Season 1, Episode 11
Written by Tof Eklund
Read by Tawn Krakowski
The days passed in tense boredom. Geoff recovered but would speak no further of what had happened. His impassive face would turn stony and his jaw lock shut whenever I tried to broach the topic. If I persisted, he would begin to grind his teeth with such force that they made a terrible squeaking noise, so I gave up. I stayed even closer to Kaye than before, in the hope of intercepting any further threats. I found myself looking at Kaye, studying his shoulders for any unusual twitching, and checking his fingernails for white spots. I took comfort in Kaye’s obvious fitness throughout the summer, encouraging him in his exercises as the sweat ran off his brow, down his arms, and plastered his tunic to his broad chest and shoulders.
Summer is the only time of year that the climate in Thrycae is even remotely similar to that of Maragoya, and I relished the heat. But soon, summer was over. The weather cooled and the leaves began to change color. Though I understand the process well enough, every year the turning of the leaves caught me by surprise, and made my breath catch in my throat. It is strange that such vivid color and beauty should emerge out of a process that seems so much like dying.
On one such day, Kaye was falconing on his own, Geoff having declared that he had nothing more to teach him. We were discussing the epic of R’salynda, and the elaborate court manners that are described in intricate detail therein. Kaye asked me if it was true that, in other kingdoms, they greeted men and women alike with kisses, on the cheek or hand.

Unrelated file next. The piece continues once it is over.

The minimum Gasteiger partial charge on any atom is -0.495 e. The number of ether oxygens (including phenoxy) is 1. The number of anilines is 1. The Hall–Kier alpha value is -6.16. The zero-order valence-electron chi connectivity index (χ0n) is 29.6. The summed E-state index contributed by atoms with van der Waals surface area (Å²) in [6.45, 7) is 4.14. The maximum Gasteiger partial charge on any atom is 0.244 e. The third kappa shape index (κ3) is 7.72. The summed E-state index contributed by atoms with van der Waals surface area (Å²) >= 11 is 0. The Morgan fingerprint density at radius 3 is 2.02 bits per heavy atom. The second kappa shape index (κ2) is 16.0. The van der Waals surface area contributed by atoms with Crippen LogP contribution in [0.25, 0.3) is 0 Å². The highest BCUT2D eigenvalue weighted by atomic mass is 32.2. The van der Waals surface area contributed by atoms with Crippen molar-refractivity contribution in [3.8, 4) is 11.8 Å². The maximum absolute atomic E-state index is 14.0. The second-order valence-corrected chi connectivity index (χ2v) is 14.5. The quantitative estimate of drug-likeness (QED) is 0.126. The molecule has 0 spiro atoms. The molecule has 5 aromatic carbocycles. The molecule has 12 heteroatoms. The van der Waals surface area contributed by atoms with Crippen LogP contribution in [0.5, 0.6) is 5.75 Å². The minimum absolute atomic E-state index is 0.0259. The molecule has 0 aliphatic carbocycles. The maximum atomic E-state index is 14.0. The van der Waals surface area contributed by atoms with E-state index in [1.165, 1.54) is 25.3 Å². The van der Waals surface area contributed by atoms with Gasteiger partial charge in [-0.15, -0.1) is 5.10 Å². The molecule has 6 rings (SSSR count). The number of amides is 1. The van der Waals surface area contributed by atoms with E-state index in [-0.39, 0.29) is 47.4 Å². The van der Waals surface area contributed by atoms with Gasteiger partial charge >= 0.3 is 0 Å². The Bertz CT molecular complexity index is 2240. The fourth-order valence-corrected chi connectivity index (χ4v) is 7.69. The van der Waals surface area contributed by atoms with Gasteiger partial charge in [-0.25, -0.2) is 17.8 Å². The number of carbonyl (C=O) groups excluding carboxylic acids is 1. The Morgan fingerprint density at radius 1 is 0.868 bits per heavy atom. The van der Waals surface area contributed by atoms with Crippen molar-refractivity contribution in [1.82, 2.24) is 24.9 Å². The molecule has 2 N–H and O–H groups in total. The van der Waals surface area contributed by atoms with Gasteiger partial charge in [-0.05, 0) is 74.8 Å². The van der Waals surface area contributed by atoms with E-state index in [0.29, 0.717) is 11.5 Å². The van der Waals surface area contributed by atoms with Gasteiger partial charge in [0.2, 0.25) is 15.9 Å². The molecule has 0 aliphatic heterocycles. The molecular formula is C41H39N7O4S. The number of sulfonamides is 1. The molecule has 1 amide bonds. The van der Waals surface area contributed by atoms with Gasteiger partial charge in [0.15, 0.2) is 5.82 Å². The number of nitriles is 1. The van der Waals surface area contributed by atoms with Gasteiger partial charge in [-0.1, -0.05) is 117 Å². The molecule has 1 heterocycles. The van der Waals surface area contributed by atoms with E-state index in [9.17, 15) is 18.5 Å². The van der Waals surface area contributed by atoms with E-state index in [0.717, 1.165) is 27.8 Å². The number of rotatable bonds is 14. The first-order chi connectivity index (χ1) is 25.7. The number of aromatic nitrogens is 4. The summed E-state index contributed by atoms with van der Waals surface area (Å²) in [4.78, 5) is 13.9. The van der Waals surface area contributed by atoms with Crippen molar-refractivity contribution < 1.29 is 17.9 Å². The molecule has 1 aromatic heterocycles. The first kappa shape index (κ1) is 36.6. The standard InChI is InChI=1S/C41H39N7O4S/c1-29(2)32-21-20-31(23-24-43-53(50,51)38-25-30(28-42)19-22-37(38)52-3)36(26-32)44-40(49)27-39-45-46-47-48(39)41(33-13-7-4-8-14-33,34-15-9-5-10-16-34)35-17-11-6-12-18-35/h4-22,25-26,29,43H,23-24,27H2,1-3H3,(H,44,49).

“In some. Raline, for example, where a kiss on each cheek is the normal greeting between friends, and in the court of Tir Hanoch, where it is considered an insult for a lord to greet a lady without kissing her hand. Senior clergy of the Unmoved God wear rings of station, and for a clergyman of lesser rank to kiss the ring of his superior is a demonstration of loyalty, like affirming an oath of fealty, though they don’t call it that, as they only swear oaths to their God…”
“Yelen, if I were being presented at the court of Tir Hanoch, how would I greet you?”
I straightened. “By your name and title, then you wait for my response.”
Kaye stepped to face me, lifted his chin, and said, “Milady, I am Prince Karamon Lycius of Thrycae.”
I looked at him, his open expression one of graceful formality, though something—perhaps mirth—quirked his full, red lips. He bore himself well. At some point Kaye had acquired poise as well as strength. His easy smile riveted my gaze. Looking at him I saw not a crippled boy but a well-mannered and handsome young man. Kaye was wearing a stylish burgundy-and-cream doublet over matching silk hose, one leg in each color, and wore no gaudy ornament save for his all-too-brilliant hazel eyes.